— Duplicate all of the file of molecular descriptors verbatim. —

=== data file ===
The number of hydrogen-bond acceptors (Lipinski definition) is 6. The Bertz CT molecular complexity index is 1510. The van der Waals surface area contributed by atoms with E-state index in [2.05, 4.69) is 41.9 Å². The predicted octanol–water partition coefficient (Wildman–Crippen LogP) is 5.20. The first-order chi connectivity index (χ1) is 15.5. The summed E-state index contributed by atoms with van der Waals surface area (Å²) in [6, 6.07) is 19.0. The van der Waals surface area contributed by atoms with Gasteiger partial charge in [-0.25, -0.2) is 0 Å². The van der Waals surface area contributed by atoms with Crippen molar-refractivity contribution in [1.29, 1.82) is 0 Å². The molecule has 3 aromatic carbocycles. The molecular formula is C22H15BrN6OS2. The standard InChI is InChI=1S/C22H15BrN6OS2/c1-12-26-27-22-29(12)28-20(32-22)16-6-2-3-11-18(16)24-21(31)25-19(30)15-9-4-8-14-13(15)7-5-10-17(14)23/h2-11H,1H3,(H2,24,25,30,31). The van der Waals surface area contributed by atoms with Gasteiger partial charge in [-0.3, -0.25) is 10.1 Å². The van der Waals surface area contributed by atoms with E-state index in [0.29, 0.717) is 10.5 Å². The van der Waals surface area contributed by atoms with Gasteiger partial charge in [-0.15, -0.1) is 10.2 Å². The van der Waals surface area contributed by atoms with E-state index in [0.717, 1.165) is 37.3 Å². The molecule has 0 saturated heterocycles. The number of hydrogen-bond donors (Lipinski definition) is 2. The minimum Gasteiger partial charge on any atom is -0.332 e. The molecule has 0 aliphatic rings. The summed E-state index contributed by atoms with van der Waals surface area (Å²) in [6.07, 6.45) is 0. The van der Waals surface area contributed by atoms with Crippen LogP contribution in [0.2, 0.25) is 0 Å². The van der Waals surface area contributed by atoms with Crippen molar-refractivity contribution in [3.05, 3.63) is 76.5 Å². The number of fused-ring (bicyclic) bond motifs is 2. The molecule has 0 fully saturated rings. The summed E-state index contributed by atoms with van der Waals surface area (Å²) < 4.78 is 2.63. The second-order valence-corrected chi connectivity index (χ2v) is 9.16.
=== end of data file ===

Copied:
The number of hydrogen-bond acceptors (Lipinski definition) is 6. The Bertz CT molecular complexity index is 1510. The van der Waals surface area contributed by atoms with E-state index in [2.05, 4.69) is 41.9 Å². The predicted octanol–water partition coefficient (Wildman–Crippen LogP) is 5.20. The first-order chi connectivity index (χ1) is 15.5. The summed E-state index contributed by atoms with van der Waals surface area (Å²) in [6, 6.07) is 19.0. The van der Waals surface area contributed by atoms with Gasteiger partial charge in [-0.25, -0.2) is 0 Å². The van der Waals surface area contributed by atoms with Crippen molar-refractivity contribution in [1.29, 1.82) is 0 Å². The molecule has 3 aromatic carbocycles. The molecular formula is C22H15BrN6OS2. The standard InChI is InChI=1S/C22H15BrN6OS2/c1-12-26-27-22-29(12)28-20(32-22)16-6-2-3-11-18(16)24-21(31)25-19(30)15-9-4-8-14-13(15)7-5-10-17(14)23/h2-11H,1H3,(H2,24,25,30,31). The van der Waals surface area contributed by atoms with Gasteiger partial charge in [-0.3, -0.25) is 10.1 Å². The van der Waals surface area contributed by atoms with E-state index in [0.29, 0.717) is 10.5 Å². The van der Waals surface area contributed by atoms with Gasteiger partial charge in [-0.15, -0.1) is 10.2 Å². The van der Waals surface area contributed by atoms with E-state index in [0.717, 1.165) is 37.3 Å². The molecule has 0 saturated heterocycles. The number of hydrogen-bond donors (Lipinski definition) is 2. The minimum Gasteiger partial charge on any atom is -0.332 e. The molecule has 0 aliphatic rings. The summed E-state index contributed by atoms with van der Waals surface area (Å²) in [6.07, 6.45) is 0. The van der Waals surface area contributed by atoms with Crippen LogP contribution in [0.2, 0.25) is 0 Å². The van der Waals surface area contributed by atoms with Crippen molar-refractivity contribution in [3.05, 3.63) is 76.5 Å². The number of fused-ring (bicyclic) bond motifs is 2. The molecule has 0 fully saturated rings. The summed E-state index contributed by atoms with van der Waals surface area (Å²) < 4.78 is 2.63. The second-order valence-corrected chi connectivity index (χ2v) is 9.16.